“If you’re the smartest person in the room, you’re in the wrong room.”
We are in school for 14 years of our lives and then we decide, in order to grow, we must learn some more. This lands us anywhere from an additional year to what seems like an eternity in the higher education school system. During our post-secondary education, we start to become masters of our field of study, and although we are learning fundamentals and putting simple practices to use, it hardly compares to going to work every day and taking our learning beyond the textbook.
Education should never stop. One is simply never done learning, and the transition from school to the workplace invites us to learn in an entirely new way.
This is the biggest difference between in class and in office. The first thing to remember is to always ask questions and understanding the importance of it.
In school, when you don’t raise your hand or speak with the professors, they find a way to clarify what it is you need to learn. Professors understand where you stand in their classes and what knowledge you’ve been equipped with through their teaching methods.
In the workplace, this isn’t always the case. Many employees in your industry may have more or less knowledge than their colleagues. The company doesn’t want to see you fail, but nobody can help you if you don’t communicate.
Even if you think you have a firm grasp on the task at hand, don’t be afraid to ask questions. It’s a good practice to repeat the task and expectations back for absolute clarity.
Although the workplace is a learning environment, you have to keep in mind that it is not a teaching institute. Every workplace has its own culture and own way of operating. It is a living organism you have to learn to adapt to, and in time, it’ll adapt back to you.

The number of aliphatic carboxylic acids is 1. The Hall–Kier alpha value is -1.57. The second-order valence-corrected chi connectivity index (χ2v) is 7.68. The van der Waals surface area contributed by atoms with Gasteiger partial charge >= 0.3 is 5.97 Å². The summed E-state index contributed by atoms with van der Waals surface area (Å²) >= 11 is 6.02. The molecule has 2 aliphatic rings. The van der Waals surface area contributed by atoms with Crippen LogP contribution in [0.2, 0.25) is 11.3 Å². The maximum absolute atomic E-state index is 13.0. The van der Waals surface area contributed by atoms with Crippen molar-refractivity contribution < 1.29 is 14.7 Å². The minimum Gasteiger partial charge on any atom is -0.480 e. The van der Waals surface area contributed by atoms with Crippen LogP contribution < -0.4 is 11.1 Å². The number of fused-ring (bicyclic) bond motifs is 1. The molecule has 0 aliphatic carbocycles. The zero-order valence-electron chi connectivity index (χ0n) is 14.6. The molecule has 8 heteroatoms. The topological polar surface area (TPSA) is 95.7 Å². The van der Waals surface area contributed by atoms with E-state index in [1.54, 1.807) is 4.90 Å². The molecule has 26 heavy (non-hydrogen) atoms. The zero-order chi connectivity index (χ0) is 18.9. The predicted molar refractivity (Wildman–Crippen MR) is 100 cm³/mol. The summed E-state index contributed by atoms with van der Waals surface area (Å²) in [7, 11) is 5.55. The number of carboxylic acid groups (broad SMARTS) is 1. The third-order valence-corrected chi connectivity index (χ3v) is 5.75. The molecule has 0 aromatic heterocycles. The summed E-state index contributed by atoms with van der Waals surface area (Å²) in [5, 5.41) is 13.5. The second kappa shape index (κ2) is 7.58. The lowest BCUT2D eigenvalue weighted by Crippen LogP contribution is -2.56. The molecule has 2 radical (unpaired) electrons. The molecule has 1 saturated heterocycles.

Take your time to understand the company culture. This way you take in as much as possible before trying something your way that you believe will benefit the company.
If you have suggestions, voice them when it is appropriate and always leave room for a conversation.
Keeping yourself up to speed is the hardest transition between school and the office. You are not given articles, books, current events, and projects to stay educated. Instead, you must branch out and find these materials on your own to help you grow. After all, readers are leaders.
The more you learn during your off time, the more beneficial you will be to your company and the more opportunities will open up to you.
Staying updated is as easy as visiting your local library or book store to find the material you wouldn’t otherwise read, looking for conventions to attend and guest speakers to listen to or stumbling across informative blogs to help further your knowledge. Networking within your company is always a great way to learn about new topics and to get to know your colleagues better.
Overall, the transition between school and the workplace can be both thrilling and nerve-racking. The best thing to remember is that you can learn and grow from anything, and that’s the most important aspect you should take away from the opportunity.
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